SUB payments are a type of severance payment defined by IRC Section 3402(0 )(2)(A) as (1) an amount paid to an employee; (2) pursuant to an employer’s plan; (3) because of an employee’s involuntary separation from employment, whether temporary or permanent; (4) resulting directly from a reduction in force, the discontinuance of a plant or operation, or other similar conditions; and (5) included in the employee’s gross income.

            Under Revenue Ruling 90-72, the IRS takes the position that, for severance pay to be exempt from wages subject to federal income tax withholding and FICA, severance payments must be linked to the receipt of state unemployment compensation and cannot be paid in a lump sum.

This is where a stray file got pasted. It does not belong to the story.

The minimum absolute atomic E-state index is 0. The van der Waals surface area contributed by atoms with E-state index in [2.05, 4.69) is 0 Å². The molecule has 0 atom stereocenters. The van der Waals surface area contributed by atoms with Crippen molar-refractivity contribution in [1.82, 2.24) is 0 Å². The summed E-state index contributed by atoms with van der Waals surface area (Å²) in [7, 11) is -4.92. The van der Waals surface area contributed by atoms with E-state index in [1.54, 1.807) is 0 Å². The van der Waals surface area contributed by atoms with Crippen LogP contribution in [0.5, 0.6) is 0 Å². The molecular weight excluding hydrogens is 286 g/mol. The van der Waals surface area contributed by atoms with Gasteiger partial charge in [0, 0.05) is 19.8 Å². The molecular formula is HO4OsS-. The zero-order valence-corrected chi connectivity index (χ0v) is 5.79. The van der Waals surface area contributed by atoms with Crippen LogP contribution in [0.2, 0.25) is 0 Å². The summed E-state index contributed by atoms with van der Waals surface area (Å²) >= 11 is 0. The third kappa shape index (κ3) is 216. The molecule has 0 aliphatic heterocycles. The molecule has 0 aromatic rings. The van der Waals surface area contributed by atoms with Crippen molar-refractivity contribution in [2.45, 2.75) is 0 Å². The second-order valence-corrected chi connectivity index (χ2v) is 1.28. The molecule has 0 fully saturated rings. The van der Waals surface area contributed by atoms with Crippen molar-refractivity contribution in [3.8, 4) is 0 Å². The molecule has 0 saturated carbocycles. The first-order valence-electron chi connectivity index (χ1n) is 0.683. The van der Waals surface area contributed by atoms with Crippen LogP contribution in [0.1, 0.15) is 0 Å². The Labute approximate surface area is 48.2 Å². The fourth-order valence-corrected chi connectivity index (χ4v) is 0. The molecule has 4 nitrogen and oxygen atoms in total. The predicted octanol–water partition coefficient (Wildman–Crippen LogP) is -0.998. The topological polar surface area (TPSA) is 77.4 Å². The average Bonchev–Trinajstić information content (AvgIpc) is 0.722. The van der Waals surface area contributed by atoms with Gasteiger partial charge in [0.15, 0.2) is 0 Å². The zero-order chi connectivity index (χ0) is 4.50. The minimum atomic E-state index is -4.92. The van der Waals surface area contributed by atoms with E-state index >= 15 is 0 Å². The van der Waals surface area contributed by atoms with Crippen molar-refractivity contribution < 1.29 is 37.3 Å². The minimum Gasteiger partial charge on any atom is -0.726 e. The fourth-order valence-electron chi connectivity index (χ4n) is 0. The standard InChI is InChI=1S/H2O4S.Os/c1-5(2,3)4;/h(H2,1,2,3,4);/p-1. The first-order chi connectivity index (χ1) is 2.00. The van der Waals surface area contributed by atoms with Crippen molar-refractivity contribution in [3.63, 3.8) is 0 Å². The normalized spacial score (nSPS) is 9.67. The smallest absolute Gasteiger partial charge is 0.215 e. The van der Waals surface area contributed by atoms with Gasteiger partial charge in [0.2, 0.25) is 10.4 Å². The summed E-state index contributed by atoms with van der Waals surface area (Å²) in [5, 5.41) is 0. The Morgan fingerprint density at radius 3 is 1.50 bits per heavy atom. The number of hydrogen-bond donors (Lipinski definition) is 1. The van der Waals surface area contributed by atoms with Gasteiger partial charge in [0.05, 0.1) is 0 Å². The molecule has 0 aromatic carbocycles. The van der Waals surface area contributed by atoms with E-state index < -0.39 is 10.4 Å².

In arriving at its conclusion, the Sixth Circuit analyzed the legislative history of the definition of wages for FICA and federal income tax withholding purposes. The Sixth Circuit concluded that SUB payments were considered wages only for federal income tax withholding, and not FICA.

            At this time, all employers who have had involuntary employee terminations during the years currently open under the statute of limitations should consider filing protective FICA tax refund claims.

This is the second part of our series on advising same sex couples:

The chart below describes a number of issues that are discussed in our outline, from the standpoint of whether it is advantageous for a same sex couple to go to a state that permits marriage, and to be married there and reside in Florida, or in any other state in the United States.

            POSSIBLE ADVANTAGES OF SAME SEX MARITAL STATUS